2
$\begingroup$

My layman understanding of the Efficient Market Hypothesis is that there is so much brain power focused on the maximization of profit in the marketplace, that the market will find the best solution both in the short and in the long term.

The particular instance of "Tragedy of the Commons" I have in mind is global warming, for which there is a fair amount of scientific consensus that it will disturb our civilization to an extent that does not guarantee that markets will continue existing as usual (stable governments being somewhat important for markets).

So here is my question: It seems that market players are not investing in ensuring the effects of global warming are minimized (i.e. market players are not ensuring the continuing existence of a market place). Does this mean that the Efficient Market Hypothesis is a model that does not describe our actual reality? If that is the case, how is one supposed to know when the Efficient Market Hypothesis is a good model?

A side question: Is this whole "exploiting the commons before someone else exploits them, irrespective of the fact that we are all doomed without the commons" more closely described by a Prisoner's Dilemma? But if that is the case, would you not expect the intelligent efficient actors in the marketplace to decide to work together to save themselves?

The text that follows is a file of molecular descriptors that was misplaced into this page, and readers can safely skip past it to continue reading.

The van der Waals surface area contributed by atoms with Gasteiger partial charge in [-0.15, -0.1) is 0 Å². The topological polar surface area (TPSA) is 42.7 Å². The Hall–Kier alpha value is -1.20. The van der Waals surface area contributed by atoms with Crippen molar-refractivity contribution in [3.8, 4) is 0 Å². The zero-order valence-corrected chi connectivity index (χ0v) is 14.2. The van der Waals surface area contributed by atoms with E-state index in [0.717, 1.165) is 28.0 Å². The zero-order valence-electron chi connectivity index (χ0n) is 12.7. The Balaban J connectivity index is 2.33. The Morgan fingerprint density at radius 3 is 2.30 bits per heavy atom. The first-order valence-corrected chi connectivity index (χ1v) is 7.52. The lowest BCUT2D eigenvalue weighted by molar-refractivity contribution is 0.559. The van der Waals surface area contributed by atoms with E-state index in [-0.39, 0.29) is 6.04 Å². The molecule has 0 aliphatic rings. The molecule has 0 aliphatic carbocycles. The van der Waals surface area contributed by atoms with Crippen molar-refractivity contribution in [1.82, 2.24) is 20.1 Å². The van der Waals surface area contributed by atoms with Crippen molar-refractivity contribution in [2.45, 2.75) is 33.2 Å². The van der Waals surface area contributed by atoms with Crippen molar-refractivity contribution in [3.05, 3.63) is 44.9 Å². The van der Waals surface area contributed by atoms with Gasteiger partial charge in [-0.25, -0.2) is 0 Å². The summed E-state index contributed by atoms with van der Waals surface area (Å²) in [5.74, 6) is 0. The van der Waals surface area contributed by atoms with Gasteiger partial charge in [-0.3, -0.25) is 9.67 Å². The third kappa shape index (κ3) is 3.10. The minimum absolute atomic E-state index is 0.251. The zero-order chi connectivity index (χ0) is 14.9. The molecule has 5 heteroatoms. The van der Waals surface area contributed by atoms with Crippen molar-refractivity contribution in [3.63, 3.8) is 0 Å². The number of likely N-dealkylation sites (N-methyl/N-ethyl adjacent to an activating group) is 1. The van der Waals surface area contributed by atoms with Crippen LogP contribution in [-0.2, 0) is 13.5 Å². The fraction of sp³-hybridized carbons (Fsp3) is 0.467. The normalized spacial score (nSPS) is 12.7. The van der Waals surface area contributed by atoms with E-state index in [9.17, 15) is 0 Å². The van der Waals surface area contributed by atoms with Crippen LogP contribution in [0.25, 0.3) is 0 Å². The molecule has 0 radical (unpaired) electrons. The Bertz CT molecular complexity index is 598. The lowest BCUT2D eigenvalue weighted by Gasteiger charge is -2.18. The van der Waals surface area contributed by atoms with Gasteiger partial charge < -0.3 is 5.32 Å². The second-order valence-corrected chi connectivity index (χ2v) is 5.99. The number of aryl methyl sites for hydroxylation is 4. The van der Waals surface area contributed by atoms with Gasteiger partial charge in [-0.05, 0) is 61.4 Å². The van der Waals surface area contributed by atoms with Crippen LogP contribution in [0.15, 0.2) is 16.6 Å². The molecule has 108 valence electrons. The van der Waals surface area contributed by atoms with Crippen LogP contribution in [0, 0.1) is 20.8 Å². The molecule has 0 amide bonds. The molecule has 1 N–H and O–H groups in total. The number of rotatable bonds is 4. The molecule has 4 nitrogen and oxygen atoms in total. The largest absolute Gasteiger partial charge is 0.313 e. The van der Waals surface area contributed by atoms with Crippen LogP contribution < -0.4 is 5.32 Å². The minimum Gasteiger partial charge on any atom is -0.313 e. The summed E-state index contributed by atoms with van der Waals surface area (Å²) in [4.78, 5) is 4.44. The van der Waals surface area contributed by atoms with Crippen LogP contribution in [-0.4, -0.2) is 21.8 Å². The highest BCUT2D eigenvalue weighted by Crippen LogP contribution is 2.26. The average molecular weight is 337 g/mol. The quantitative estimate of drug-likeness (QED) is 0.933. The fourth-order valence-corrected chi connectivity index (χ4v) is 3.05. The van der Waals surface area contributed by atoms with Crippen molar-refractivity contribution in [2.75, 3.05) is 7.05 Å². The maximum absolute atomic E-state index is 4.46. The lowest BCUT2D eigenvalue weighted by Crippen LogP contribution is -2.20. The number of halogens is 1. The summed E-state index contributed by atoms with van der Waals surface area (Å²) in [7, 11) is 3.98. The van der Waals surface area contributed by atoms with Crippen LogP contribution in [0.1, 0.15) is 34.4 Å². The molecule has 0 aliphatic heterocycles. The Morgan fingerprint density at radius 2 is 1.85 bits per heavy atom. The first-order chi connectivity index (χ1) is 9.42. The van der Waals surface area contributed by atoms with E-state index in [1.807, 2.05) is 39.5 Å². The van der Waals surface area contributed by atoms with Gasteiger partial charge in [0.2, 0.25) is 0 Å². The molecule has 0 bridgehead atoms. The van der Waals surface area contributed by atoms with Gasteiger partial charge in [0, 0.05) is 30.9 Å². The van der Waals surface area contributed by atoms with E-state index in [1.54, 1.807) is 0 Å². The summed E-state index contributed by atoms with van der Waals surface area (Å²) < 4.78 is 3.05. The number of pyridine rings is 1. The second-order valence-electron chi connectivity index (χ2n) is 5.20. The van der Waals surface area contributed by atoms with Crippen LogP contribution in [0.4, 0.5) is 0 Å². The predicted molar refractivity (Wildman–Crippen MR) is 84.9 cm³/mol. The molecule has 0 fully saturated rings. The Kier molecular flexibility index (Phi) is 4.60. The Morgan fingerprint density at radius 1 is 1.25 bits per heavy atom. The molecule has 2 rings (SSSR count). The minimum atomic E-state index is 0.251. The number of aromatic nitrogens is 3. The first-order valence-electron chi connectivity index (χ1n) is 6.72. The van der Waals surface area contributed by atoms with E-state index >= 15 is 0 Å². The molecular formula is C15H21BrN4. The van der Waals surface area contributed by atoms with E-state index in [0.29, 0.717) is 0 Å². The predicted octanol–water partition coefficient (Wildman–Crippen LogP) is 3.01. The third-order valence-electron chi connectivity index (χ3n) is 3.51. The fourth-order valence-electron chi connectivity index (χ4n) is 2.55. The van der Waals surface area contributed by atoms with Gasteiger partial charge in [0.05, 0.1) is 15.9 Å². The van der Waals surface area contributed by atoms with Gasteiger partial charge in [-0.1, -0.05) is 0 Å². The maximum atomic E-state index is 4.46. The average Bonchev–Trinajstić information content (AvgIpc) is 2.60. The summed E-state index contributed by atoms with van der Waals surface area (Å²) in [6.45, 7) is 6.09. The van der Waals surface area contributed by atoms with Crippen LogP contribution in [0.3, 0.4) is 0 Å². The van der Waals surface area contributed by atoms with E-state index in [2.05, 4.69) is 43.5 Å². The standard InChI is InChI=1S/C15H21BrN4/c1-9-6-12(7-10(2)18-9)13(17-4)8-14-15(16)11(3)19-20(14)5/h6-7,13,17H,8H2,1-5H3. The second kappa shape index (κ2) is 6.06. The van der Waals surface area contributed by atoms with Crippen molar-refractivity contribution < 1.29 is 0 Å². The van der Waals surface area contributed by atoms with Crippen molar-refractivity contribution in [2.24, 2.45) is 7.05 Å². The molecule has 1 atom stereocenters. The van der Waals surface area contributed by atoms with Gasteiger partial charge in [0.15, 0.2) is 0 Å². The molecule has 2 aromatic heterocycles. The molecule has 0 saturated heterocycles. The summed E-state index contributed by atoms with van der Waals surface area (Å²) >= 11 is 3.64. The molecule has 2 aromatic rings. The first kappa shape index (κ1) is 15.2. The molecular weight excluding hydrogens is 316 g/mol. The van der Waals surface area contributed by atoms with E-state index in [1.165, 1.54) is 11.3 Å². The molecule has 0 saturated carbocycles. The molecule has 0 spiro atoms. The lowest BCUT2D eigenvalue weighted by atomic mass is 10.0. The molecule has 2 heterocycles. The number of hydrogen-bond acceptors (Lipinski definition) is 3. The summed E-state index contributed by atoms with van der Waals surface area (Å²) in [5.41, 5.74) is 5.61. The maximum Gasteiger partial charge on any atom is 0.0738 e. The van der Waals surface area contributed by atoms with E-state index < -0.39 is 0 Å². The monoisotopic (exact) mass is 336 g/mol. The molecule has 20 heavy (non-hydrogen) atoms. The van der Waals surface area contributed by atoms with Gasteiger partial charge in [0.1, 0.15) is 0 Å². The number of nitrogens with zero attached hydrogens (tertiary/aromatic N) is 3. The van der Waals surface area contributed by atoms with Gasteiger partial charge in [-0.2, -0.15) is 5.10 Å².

My education is not in economics so maybe my question is not well defined. My hope is that even if this is the case, an explanation of why the question is not well defined would be useful on its own.

$\endgroup$
  • 2
    $\begingroup$ EMH is about asset prices, not what you say, at least according to Wikipedia. So a simple solution to your conundrum is that correct future price of Earth is going to be zero at one point. $\endgroup$ – Fizz Apr 13 at 1:57
  • 1
    $\begingroup$ As for the other stuff, i.e. game theory and the tragedy of commons, you should ask that separately if you're still confused about it. There are a lot of good readings there about that, e.g. mdpi.com/2071-1050/4/8/1776/pdf $\endgroup$ – Fizz Apr 13 at 9:50
4
$\begingroup$

Your description of the Efficient Market Hypothesis (EMH) is not correct.

The EMH simply states that asset prices fully reflect all publicly-available information. It does not make the wild claim that:

the market will find the best solution both in the short and in the long term.


You write:

It seems that market players are not investing in ensuring the effects of global warming are minimized (i.e. market players are not ensuring the continuing existence of a market place). Does this mean that the Efficient Market Hypothesis is a model that does not describe our actual reality?

Market players do not invest with the goal of minimizing the effects of global warming. Instead, their goal is to maximize their returns.

To the extent that their interests and those of society's (or the world's) are not aligned, we have a problem of externalities. But this says nothing whatsoever about the EMH.


Example. At a horse-racing track, individuals place bets with the goal of maximizing their winnings. They do not place bets with the goal of raising the horses' welfare or of sustaining the horse-racing business. Their goal may not align with that of the horses or the business owner. But this says nothing whatsoever about the EMH.

(What the EMH would say in this example is that the bets reflect the expected performances of the horses. The bets do not say anything about the welfare of the horses of the viability of the horse-racing business.)

$\endgroup$

Your Answer

By clicking “Post Your Answer”, you agree to our terms of service, privacy policy and cookie policy

Not the answer you're looking for? Browse other questions tagged or ask your own question.